EUR / USD
Euro-zone industrial production declined 1.6% for August with the year-on-year rate slowing to 5.1% from 8.0% previously, although this was slightly stronger than expected. There were reports that the German economic institutes would cut their 2021 GDP growth forecasts to 2.4% from 3.7% due to serious supply-side issues.
German bonds rallied ahead of the New York open with yields retreating from 4-month highs. There was, however, an increase in market-based Euro-zone inflation expectations to the highest level in close to seven years at around 1.87%.
US consumer prices increased 0.4% for September, slightly above consensus forecasts of a 0.3% increase with the year-on-year rate edging higher to 5.4% from 5.3% previously. There was a further significant increase in energy prices with a gain of close to 25% over the year. There was a monthly decline for apparel and used car prices which helped moderate overall price increases. The core increase was in line with expectations at 0.2% with the annual rate remaining at 4.0%.
The dollar initially edged higher but failed to sustain the move as lower yields undermined potential support with the Euro recovering to around 1.1570.
Minutes from September’s Fed policy meeting confirmed that the tapering of bond purchases could begin in mid-November or December and it would be appropriate to complete the process around mid-2022 with reductions of $15bn per month. There were, however, also comments that a distinct and more stringent test would need to be met before there was an interest rate increase. There were diverse opinions surrounding the inflation outlook, although the majority of members thought that risks were skewed to the upside. There was also further uncertainty surrounding the labour-market outlook with some members considering that a full recovery was unlikely.
The dollar recovered briefly after the minutes but lost ground again with tapering priced in and the Euro rallied to highs at 1.1600 before fading marginally on Thursday.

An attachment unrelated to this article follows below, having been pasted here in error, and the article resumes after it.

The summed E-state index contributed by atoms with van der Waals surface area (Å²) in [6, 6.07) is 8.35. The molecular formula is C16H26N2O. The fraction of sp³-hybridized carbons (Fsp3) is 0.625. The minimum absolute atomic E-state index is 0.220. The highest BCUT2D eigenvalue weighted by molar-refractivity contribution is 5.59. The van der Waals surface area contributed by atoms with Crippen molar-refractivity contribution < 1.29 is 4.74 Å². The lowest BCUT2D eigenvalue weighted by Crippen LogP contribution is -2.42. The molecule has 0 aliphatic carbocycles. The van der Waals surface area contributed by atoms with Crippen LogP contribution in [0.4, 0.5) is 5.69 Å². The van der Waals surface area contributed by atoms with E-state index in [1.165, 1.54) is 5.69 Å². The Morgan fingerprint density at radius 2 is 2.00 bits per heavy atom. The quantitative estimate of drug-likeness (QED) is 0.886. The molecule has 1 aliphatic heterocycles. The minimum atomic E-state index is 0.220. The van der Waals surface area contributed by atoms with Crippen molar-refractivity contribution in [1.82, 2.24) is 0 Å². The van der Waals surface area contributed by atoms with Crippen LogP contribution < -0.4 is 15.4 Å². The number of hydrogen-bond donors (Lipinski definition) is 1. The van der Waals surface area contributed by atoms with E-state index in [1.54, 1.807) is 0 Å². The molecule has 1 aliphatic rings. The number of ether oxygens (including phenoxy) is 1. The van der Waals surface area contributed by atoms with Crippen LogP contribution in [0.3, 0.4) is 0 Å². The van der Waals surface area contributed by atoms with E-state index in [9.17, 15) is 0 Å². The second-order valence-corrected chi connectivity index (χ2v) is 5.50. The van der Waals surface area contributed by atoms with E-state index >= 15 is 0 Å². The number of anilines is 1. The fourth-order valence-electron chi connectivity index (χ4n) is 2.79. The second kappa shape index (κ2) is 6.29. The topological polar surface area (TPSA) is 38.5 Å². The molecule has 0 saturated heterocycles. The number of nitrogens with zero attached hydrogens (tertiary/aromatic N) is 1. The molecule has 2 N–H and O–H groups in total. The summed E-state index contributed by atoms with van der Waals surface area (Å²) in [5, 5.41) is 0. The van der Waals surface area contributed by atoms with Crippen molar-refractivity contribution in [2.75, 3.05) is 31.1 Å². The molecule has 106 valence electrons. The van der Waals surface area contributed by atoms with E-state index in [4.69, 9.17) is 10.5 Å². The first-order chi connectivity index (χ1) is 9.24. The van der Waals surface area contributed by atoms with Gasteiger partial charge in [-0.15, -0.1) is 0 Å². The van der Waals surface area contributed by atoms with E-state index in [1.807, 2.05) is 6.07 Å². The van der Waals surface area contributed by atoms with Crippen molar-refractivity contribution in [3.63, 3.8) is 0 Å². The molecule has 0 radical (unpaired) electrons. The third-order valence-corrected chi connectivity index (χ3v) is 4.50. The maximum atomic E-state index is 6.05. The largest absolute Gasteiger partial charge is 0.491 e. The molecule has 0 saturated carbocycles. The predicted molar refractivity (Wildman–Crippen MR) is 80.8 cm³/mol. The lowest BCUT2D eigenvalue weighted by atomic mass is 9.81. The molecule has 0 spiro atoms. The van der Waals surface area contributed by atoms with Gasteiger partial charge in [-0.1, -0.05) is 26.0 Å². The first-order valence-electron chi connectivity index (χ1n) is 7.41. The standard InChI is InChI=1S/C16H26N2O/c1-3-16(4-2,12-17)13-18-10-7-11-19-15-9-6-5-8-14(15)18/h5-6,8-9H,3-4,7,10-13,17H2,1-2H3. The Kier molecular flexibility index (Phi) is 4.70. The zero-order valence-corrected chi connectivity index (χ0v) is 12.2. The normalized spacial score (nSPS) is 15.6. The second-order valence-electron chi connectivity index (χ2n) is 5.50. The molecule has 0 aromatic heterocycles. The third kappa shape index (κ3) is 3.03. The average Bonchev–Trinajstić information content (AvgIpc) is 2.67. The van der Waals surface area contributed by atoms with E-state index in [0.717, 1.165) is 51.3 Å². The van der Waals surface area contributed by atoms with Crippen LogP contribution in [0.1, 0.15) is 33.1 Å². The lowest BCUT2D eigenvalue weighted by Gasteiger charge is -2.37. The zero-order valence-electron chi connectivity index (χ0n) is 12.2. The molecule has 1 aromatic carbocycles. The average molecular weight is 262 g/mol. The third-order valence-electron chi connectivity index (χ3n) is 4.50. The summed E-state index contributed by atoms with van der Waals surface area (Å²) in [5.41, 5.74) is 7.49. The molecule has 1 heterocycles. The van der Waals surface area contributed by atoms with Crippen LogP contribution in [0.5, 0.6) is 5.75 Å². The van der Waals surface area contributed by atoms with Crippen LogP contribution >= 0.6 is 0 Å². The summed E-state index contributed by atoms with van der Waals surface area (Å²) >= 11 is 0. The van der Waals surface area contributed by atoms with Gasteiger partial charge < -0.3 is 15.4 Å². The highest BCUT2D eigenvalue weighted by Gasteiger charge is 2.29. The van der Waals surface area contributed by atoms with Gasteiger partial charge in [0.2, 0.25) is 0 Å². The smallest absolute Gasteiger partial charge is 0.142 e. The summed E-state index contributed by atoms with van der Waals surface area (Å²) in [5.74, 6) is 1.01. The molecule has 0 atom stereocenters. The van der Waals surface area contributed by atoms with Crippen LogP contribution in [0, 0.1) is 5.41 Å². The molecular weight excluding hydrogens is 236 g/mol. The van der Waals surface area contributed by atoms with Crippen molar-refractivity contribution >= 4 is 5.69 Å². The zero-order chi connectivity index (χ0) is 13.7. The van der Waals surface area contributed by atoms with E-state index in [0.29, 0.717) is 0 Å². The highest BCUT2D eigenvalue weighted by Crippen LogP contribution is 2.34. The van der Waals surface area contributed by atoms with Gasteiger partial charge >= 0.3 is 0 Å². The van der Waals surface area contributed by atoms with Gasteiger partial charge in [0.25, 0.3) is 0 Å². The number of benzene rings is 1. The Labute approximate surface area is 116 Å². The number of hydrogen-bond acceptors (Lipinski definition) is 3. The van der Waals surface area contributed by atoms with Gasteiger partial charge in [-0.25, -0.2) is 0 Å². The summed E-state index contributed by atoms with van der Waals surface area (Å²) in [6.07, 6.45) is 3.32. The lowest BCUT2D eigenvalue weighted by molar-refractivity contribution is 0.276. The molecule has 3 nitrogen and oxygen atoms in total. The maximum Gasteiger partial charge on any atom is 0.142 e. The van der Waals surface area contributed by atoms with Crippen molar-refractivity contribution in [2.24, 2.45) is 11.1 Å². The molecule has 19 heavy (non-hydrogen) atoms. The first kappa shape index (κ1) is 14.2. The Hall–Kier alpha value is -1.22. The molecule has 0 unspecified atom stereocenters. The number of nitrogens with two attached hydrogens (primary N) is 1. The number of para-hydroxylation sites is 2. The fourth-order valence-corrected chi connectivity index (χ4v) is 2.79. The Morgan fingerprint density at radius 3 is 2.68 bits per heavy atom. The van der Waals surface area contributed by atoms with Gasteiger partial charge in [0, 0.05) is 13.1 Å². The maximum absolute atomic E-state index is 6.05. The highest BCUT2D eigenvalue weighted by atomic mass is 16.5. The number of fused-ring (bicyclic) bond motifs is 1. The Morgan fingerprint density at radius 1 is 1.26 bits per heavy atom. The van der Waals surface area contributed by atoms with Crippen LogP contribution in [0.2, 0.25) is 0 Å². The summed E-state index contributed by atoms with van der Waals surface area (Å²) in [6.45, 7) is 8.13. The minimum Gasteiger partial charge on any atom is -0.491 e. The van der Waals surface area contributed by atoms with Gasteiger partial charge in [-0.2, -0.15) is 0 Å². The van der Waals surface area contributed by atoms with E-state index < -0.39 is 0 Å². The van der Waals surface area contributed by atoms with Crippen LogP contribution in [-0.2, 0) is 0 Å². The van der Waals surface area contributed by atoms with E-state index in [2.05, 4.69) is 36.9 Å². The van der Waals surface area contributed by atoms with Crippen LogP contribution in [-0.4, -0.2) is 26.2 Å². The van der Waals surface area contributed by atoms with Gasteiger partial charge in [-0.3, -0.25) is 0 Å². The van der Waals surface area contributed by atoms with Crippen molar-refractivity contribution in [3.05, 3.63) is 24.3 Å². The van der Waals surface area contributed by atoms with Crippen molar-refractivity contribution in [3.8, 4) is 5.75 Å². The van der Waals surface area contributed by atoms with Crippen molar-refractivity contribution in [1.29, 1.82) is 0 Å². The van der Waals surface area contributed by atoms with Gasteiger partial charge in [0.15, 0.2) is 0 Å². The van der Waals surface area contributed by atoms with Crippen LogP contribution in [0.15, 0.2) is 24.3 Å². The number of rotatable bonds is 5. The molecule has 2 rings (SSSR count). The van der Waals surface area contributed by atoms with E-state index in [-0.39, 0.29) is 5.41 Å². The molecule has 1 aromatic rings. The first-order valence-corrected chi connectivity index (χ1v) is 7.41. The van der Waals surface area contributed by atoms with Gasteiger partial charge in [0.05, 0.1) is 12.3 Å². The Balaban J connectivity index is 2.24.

Chinese new loans increased CNY1660bn for September after a CNY1220bn increase the previous month, although below expectations of CNY1850bn.
US Treasuries dipped lower following the CPI releases with a stronger than expected increase in wages reinforcing expectations of higher inflation. The 10-year yield briefly increased to near 1.60%, but there was a sharp reversal as Wall Street opened with the yield dipping below 1.55%.
Fed Governor Bowman stated that she was comfortable with starting the Fed tapering process in November with a further raft of speakers due on Thursday.
The decline in yields tended to sap dollar support with a retreat to below 113.50 against the Japanese currency.
Bank of Japan member Noguchi stated that a reduction in the monetary stimulus is not an option and there was further evidence that officials were comfortable with a weak yen. Chinese producer prices inflation strengthened to a 25-year high of 10.7%, maintaining global inflation concerns.
The yen overall remained under pressure, especially on the crosses with the dollar trading above 113.50 at the European open and the Euro around 131.65.
There was muted reaction to the latest batch of UK data with slightly weaker than expected GDP growth for August offset by a stronger release for industrial production. There were still reservations over the outlook, especially with escalating energy costs which will have a negative impact on all sectors of the economy.
The NIESR estimated that GDP also increased 0.4% for September with the rate of monthly growth slowing to 0.2% throughout the fourth quarter. Sterling overall was held in relatively tight ranges, but there was further support below 1.3600 against the dollar with a rebound to near 1.3650 while the Euro edged lower to 0.8480.
The EU confirmed that it propose major changes to the Northern Ireland protocol with the potential for most checks on British goods scrapped. The relatively constructive tone from the EU helped underpin UK sentiment, although markets still expected prolonged negotiations.
The RICS housing index retreated to 68% for September from 73% previously with Sterling trading above 1.3650 against the dollar and the Euro around 0.8480.
The Swiss franc edged lower in early Europe on Wednesday, but there was a net advance later in the day as global bond yields moved lower. The Euro drifted lower while the dollar was unable to hold the 0.9300 level. Markets will monitor National Bank actions closely given speculation over currency intervention.
The franc gained support from a decline in global bond yields as well as potential long-term currency demand due to global inflation fears with the franc still seen as the ultimate hard currency. The franc continued to edge higher on Thursday with the Euro testing 1.0700 and the dollar slipping to near 0.9230.